The UCLA Department of Information Studies received a National Forum grant to bring together stakeholders responsible for the management of new forms of digital audiovisual evidence used by law enforcement. The project will help set specific priorities for the management and preservation of evidence generated by the widespread use of surveillance cameras, smartphones, and bodycams. The goals of the project are to identify areas of skill development for information professionals in law enforcement agencies, libraries, and archives, and to build institutional capacity for education that addresses information professionals' management of digital information and open data. By holding a three-day workshop with participants from a range of fields, the project will facilitate information exchange and collaboration between law enforcement, and LIS professionals.
The Metropolitan New York Library Council (METRO), in partnership with a coalition of National Digital Stewardship Residency (NDSR) organizers and stakeholders, will hold a symposium focused on evaluating and sharing the work performed over the first four years of NDSR programs. The meeting aims to: discuss and create standardized guidelines based on the NDSR evaluation being undertaken by the Council on Library and Information Resources; expand the geographic reach of NDSR; foster a digital preservation community of practice; and raise awareness of the NDSR program. The symposium will be free and open to the public, and grant funding will support attendance by representatives of organizations that serve under-resourced areas. Following the symposium, agreed-upon NDSR standards and guidelines will be compiled into a handbook to encourage the development of future digital stewardship residency programs.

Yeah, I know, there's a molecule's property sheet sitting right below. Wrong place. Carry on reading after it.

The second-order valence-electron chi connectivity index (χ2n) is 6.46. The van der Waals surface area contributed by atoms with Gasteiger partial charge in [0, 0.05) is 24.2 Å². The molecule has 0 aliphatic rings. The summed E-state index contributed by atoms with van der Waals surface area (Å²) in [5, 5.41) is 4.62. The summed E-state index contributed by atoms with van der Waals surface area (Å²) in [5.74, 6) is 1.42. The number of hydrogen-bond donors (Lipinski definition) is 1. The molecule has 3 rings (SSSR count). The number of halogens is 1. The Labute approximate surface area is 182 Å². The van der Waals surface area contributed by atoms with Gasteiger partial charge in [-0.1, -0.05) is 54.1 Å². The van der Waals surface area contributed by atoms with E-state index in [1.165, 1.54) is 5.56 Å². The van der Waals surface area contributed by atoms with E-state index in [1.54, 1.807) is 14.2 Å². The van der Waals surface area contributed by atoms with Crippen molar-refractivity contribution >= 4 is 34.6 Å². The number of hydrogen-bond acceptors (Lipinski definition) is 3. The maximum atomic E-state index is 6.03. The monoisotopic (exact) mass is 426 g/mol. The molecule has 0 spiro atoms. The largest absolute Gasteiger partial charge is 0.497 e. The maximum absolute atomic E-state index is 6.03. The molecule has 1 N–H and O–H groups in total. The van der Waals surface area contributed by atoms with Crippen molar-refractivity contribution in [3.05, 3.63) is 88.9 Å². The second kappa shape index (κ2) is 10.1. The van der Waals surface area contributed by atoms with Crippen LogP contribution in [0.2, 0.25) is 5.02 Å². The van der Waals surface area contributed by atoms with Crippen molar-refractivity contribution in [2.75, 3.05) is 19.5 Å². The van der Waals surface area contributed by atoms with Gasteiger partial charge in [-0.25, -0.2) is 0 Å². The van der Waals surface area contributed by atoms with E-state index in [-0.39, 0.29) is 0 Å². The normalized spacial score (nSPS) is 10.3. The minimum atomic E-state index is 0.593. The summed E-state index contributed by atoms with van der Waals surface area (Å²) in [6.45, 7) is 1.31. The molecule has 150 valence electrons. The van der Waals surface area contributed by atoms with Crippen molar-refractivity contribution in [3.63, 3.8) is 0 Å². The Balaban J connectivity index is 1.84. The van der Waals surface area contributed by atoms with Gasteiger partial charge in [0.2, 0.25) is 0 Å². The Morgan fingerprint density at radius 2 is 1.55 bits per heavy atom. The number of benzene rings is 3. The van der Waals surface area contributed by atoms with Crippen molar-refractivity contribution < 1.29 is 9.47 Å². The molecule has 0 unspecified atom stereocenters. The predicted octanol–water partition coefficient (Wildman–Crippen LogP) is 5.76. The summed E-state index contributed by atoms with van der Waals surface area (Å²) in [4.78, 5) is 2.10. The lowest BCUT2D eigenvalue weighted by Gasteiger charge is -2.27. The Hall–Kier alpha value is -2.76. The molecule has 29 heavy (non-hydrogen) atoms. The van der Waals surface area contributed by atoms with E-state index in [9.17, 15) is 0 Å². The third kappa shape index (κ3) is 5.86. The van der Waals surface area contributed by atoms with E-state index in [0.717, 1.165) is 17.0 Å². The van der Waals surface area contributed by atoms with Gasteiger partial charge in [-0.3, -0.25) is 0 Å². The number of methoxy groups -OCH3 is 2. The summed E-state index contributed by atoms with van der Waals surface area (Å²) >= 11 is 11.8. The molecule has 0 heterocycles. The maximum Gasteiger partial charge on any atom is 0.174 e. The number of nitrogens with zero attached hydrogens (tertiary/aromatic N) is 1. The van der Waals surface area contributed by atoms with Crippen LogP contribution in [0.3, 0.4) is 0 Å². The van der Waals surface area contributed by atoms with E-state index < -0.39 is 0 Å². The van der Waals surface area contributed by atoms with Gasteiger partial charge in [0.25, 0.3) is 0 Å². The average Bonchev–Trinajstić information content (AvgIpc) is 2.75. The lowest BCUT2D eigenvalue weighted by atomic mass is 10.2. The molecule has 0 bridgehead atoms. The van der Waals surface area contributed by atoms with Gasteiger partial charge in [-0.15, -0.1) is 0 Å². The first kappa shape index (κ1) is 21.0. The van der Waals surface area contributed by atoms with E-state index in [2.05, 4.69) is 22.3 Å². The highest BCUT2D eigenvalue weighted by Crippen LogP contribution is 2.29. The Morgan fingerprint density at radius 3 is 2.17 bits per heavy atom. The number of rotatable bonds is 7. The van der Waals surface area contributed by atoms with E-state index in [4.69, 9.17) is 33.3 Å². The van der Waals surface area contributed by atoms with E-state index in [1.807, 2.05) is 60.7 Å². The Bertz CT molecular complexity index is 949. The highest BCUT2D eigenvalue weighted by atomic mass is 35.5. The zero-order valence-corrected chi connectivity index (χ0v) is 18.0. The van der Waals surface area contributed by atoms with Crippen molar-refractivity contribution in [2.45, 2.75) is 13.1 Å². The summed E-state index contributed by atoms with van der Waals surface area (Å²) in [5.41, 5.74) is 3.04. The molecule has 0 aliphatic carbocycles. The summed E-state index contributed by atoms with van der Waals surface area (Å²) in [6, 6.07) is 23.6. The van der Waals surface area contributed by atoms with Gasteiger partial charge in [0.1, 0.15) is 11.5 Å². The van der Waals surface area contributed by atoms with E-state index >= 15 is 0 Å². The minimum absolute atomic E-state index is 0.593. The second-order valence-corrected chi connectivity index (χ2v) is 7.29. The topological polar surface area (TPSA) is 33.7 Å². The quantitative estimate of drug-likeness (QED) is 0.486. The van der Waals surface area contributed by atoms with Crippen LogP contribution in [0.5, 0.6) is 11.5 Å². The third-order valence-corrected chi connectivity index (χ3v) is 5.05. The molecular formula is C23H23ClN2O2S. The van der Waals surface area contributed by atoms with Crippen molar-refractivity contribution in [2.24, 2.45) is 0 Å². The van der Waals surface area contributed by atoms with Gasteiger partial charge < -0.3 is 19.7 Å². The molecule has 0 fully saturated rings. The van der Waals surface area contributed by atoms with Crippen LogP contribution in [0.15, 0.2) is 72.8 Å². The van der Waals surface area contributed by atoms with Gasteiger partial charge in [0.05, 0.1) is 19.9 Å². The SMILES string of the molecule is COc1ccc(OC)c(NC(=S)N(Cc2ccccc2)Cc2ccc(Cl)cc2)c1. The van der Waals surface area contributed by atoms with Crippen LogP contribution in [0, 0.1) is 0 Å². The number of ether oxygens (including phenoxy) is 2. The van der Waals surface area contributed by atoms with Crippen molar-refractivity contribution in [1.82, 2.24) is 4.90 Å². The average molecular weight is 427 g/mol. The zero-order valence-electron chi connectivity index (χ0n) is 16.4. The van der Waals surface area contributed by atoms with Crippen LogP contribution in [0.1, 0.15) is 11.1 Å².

The Harvard Law School Library Innovation Lab, in cooperation with the Berkman Center for Internet & Society and over 130 partner libraries will sustainably scale a tool - Perma.cc - to combat link rot in all scholarly fields. Link rot happens when a hyperlink on a webpage points to a website or online resource that is no longer available. It is a serious problem affecting as much as 70 percent of all scholarly articles in law, medicine, science, and technology, causing irreversible harm to the digital scholarly record. Building on solutions and approaches developed in the field of legal scholarship, this project will grow the Perma library coalition and tackle link rot in other fields. Through this project, the team will scale a proven technology and approach sustainably by designing, testing and launching a service that can subsidize the services offered to those supported by academic library partners.